I have been performing clinical research via the medium of documentary film and thought I would share why it’s been a minute since I’ve updated the blog.
Decades after Article IV of the Constitution was invoked to acquire Guam, scientists were still unable to explain why the tiny western Pacific island was being rocked by a neurological disease causing uncontrolled trembling and paralysis. Derived from the Spanish word for weakness (paralytico), lytico-bodig is a severe form of Parkinson’s disease (PD) — an incurable neurodegenerative condition that slowly steals a person’s ability to walk, talk, and eat. At the peak of the lytico-bodig endemic in the mid-60s, the island natives, known as the Chammorro, were one hundred times more susceptible to the motor-neuron disease than the rest of the world. After genetics and infectious agents were ruled out, the island’s local cuisine became a leading hypothesis.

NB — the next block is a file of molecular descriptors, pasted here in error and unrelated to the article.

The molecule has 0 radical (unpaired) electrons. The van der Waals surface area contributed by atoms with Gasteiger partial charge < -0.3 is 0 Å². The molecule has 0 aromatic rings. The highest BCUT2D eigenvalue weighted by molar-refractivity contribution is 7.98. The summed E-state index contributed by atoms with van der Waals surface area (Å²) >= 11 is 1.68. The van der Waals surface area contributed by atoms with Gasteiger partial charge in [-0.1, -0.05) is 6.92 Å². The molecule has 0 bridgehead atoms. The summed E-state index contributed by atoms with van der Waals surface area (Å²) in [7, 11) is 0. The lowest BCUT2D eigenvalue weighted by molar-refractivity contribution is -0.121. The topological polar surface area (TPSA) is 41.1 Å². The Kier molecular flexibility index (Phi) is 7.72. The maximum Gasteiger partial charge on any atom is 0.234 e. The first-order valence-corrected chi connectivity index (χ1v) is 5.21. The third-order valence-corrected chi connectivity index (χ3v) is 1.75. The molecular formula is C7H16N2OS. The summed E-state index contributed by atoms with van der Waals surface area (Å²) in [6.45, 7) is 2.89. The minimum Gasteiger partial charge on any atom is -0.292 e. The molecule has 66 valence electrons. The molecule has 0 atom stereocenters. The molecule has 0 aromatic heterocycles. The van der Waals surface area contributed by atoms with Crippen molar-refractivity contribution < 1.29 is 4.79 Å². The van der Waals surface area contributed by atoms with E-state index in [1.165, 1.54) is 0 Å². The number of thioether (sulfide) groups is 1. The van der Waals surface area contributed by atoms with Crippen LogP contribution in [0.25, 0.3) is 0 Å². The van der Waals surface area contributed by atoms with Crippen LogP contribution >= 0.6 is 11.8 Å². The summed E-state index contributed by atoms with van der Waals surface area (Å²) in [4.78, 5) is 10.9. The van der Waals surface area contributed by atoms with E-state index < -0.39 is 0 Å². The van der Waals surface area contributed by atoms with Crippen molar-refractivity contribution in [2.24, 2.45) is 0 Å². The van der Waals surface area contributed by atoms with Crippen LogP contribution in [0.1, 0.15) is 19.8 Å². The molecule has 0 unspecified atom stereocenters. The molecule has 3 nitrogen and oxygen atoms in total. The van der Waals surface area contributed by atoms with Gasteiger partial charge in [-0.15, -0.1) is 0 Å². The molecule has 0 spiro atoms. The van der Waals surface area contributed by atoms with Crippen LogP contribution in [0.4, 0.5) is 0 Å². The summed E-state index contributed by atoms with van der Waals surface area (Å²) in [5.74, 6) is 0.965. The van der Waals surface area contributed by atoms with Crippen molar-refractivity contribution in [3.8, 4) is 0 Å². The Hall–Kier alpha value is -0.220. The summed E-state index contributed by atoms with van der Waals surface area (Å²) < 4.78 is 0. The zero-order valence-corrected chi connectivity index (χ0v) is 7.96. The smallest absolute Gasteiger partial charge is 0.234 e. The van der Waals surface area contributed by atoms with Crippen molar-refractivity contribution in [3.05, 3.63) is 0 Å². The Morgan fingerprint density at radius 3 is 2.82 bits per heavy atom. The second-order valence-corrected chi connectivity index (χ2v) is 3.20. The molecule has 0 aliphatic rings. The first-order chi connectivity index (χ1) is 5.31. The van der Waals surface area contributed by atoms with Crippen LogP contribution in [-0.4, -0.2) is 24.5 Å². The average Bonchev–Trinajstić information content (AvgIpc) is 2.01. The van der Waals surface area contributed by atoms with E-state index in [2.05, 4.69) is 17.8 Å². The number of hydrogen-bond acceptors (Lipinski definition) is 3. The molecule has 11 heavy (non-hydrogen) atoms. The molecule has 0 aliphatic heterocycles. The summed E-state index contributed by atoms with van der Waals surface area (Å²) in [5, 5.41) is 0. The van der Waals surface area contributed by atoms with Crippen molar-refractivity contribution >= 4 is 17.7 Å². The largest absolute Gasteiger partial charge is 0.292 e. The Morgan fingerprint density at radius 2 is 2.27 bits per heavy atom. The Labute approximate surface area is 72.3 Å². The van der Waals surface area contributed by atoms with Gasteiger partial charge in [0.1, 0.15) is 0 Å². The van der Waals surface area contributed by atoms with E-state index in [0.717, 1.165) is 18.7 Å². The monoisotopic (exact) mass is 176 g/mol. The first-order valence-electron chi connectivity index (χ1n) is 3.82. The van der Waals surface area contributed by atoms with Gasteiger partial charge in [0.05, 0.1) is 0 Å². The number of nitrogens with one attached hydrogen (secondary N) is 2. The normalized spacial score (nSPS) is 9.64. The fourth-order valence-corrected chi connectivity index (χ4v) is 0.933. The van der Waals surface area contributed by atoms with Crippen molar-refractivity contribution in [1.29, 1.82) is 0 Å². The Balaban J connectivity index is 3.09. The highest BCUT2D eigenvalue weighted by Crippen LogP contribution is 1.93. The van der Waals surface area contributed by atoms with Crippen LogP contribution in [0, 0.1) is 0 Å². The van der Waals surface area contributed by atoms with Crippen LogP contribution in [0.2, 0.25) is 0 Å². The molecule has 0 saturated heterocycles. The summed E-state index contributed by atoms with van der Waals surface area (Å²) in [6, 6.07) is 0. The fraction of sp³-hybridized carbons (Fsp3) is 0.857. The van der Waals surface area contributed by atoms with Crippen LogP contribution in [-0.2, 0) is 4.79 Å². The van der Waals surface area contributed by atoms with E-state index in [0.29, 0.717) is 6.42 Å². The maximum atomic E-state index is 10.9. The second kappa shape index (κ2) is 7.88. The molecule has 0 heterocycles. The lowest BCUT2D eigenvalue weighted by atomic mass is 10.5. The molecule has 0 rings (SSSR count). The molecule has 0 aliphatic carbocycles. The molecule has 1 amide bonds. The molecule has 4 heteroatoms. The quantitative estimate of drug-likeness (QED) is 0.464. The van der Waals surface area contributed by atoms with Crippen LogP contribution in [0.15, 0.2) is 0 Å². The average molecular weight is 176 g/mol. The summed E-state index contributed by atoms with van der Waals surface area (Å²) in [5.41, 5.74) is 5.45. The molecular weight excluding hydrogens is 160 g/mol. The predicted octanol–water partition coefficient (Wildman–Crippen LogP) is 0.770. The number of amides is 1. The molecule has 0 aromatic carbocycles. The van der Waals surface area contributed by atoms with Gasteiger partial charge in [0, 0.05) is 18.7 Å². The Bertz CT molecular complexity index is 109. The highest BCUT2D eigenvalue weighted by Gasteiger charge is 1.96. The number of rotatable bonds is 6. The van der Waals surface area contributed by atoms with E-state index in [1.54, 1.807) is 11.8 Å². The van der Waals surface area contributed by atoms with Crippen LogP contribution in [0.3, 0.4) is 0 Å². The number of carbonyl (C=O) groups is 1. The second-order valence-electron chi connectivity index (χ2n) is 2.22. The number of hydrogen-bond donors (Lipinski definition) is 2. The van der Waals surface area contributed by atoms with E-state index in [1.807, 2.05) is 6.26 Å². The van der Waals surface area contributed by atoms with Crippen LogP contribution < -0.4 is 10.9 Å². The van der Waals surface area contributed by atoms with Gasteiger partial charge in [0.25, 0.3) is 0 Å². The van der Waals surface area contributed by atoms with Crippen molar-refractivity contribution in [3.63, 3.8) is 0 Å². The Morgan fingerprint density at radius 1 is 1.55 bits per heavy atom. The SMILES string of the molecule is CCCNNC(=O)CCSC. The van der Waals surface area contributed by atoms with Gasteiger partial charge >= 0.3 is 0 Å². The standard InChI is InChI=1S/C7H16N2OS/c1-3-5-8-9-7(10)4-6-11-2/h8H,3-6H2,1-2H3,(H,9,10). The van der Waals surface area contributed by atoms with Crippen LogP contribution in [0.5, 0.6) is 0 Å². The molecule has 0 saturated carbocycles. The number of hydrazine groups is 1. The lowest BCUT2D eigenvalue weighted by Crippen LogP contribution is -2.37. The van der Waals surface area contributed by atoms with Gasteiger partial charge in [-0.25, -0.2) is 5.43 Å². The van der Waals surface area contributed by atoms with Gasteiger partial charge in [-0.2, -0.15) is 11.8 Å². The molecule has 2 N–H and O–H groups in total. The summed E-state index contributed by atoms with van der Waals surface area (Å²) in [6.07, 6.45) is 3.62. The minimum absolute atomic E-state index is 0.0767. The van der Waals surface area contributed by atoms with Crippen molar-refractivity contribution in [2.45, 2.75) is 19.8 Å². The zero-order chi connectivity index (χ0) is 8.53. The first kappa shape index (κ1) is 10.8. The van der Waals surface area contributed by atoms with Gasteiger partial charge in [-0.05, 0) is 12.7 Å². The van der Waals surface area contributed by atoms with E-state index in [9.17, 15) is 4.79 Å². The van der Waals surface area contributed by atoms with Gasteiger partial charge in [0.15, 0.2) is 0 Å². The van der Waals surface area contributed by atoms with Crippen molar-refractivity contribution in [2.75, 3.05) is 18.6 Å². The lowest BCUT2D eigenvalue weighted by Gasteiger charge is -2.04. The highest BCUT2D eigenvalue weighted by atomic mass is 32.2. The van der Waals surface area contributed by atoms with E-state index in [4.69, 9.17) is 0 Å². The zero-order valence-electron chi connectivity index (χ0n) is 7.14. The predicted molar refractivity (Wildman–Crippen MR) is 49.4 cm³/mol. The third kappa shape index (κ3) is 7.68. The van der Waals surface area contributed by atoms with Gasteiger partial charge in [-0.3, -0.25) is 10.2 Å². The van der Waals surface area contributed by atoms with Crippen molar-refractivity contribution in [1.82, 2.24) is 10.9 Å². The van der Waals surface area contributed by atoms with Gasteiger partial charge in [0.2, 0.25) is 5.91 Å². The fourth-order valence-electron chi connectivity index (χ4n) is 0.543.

Cycads are berries bursting with beta-methylamino-L-alanine (BMAA), a bacterial toxin that selectively damages the brain and spine. Chammorros grind meticulously-washed cycad seeds to make tortillas. Though the berry-containing foods did not contain enough BMAA to damage animal models, ethnobotanists and neurologists suggested that another culinary staple was responsible: a cycad-eating flying fox. In a 2002 article published in Neurology, Oliver Sacks, MD at Albert Einstein College of Medicine proposed that the bats, which ate 2.5x their body weight in cycad seeds daily, accumulate BMAA in their fat stores. The Chammorro consume these fruit bats during special religious ceremonies, and as the flying fox population dwindled, the incidence (number of new cases of the disease) of lytico-bodig rose. After the bats were hunted to extinction, the incidence of lytico-bodig cratered and hardly anyone born after 1960 is diagnosed. Examined skin tissue from 50-year-old bats preserved at a museum in UC Berkeley was found to contain BMAA levels hundreds of times higher than any other Guamanian dish.